First time my pocketknife caused trouble

My "thing" is preparedness. I was in the Scouts WAY back when, and since then I have always carried a SAK. I thought the Scouts' motto of "Be prepared" was an excellent one to take with me through life.

I once bought a belt sheath for my SAK because I got tired of carrying in my jeans pocket. This was back in the mid-1970s.

Our family then went to an amusement park and I got pulled aside by an official who said I couldn't "brandish" such a dangerous weapon. My Explorer a dangerous weapon. Sure. I looked at her like she had three heads.

Knowing I wouldn't win, I yanked it off my belt, stuffed the whole dang thing into my pocket, and walked away without further interruption.

I went into a "do you know what just happened" with my parents, who, being parents, agreed with the establishment. My argument, "This is only a SAK," got me nowhere. They didn't get it. No support there. I looked at them like they had three heads.

Later that night I decided to have another go at my parents. Just call me a glutton for punishment. My dad said he didn't think I should need my SAK at an amusement park and shouldn't have taken it. His logic was, it's a Scouting knife. I should carry it only when Scouting. I looked at him like he had three heads. My "preparedness" argument did nothing for me. He didn't get it.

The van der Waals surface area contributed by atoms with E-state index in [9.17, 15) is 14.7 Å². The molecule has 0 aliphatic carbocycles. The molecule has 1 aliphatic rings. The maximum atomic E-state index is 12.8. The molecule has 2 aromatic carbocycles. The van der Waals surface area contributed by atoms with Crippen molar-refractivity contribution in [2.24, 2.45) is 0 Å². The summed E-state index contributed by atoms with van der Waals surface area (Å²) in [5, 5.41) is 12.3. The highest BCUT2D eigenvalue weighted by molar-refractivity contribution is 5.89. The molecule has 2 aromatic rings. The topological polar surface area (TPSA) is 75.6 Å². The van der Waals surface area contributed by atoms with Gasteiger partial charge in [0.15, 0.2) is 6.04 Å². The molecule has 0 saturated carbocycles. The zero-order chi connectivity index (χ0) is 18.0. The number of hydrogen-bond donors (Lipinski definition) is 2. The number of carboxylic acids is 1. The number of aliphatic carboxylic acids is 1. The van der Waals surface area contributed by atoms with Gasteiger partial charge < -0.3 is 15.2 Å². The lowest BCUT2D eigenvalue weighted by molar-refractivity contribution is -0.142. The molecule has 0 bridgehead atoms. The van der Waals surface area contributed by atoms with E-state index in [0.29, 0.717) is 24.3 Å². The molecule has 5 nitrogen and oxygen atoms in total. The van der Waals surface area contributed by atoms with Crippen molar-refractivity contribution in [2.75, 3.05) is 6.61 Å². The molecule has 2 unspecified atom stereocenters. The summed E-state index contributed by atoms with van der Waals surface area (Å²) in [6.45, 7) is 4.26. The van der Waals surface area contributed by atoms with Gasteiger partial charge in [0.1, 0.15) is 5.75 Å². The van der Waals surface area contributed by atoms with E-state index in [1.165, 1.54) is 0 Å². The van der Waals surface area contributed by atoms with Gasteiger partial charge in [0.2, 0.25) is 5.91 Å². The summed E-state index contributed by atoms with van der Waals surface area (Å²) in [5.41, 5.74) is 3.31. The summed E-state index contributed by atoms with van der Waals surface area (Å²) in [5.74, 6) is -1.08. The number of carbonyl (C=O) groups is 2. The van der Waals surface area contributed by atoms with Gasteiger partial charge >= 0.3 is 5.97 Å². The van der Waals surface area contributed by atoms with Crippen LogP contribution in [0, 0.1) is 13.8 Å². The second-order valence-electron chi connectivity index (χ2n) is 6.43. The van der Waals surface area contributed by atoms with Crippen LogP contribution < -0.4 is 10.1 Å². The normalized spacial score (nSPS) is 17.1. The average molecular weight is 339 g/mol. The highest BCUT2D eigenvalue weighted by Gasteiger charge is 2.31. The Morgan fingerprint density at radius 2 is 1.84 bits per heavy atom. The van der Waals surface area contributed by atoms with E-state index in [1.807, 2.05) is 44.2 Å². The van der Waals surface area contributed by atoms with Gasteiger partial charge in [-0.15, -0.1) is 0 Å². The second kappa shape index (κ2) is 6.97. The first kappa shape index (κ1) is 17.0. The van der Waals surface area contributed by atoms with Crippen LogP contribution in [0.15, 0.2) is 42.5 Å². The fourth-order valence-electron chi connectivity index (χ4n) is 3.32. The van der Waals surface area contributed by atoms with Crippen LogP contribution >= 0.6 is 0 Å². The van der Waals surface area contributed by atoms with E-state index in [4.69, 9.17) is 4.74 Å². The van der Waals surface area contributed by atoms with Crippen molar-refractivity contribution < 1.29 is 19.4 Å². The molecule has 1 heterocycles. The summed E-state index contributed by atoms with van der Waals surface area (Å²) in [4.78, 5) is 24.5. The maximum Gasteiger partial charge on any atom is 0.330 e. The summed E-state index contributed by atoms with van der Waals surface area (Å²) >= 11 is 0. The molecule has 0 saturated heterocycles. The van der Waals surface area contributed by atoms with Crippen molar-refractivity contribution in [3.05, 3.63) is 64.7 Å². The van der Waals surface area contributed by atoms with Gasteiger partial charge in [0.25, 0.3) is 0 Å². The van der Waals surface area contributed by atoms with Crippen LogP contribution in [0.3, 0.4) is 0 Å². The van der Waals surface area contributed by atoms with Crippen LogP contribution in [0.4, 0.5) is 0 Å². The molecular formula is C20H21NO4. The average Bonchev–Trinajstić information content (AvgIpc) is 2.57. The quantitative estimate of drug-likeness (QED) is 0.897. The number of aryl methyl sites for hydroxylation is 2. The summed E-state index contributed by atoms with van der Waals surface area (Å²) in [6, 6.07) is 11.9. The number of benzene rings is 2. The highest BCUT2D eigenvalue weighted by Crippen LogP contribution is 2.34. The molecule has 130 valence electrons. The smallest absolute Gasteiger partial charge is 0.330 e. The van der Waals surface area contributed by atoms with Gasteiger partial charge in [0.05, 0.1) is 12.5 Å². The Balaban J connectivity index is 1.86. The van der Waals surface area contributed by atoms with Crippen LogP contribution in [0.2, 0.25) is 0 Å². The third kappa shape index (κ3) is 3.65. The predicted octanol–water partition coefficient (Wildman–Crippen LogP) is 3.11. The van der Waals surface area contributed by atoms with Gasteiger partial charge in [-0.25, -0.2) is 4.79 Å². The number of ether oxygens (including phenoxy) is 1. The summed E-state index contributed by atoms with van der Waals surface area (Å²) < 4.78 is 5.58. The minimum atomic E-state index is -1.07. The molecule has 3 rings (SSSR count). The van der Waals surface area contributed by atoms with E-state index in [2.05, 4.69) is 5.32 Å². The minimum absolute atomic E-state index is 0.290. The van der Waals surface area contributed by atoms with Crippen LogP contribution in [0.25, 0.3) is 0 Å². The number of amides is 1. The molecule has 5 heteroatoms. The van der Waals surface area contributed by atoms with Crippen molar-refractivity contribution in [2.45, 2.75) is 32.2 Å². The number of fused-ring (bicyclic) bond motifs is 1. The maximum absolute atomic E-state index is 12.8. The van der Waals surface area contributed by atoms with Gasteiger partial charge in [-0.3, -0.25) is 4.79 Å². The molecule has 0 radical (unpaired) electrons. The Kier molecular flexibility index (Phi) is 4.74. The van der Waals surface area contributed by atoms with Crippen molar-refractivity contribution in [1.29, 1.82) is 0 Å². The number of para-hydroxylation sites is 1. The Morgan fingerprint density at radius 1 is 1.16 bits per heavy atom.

Afterwards, I "went underground" with my bladed items, since I obviously wasn't going to get any support from The Powers That Be.

I don't advertise my gear, I don't talk about it, and I never take it out unnecessarily. Gotta watch out for the sheeple.

The great thing about this forum is we are knife people. We get it.

Aug 17, 2000
I guess I'm lucky, my father and grandfather both carry knives everywhere (small ones though) so i wouldn't have this problem from my family. I've not been without a pocketknife of some sort since elemetary school.

My knives have only been a problem twice. Once was with a SAK when going into the ATF office buiding in DC (I'm a network engineer working on a contract with them). I had to leave it with the guard, no problem. The second time was getting onto a plane. I got on the plane at Dulles with the blade (3.5" tanto serrated folder) and went through several checks on the way back (kept changing flights). On the last check, it was noticed. Since it was in it's box and a "gift", it was let through. I found a less threatening knife soon after...

My dad never carried a pocket knife, to my knowledge. My brother sort of gets it because he has a Leatherman PST. Except he doesn't carry it outside the house. My granddad and my great uncle both carried pocket knives.

Yeah, whenever something gets noticed, that's when the trouble starts. That's the killer.

And I really don't understand the prejudice against serrated blades. "It looks scary" is hardly the sort of logic that should be used by an adult. It's pitiful.
Cardimon, you have my sympathy. I also don't understand people who don't carry knives. I can't believe your brother does'nt carry his leatherman outside the house (that's when I would need it the most. I have a complete tool kit in the house). I am lucky because all my brother and sisters and my folks all have some kind of blade they carry (I bought my Mom a Leatherman Micra for her birthday and she loves it).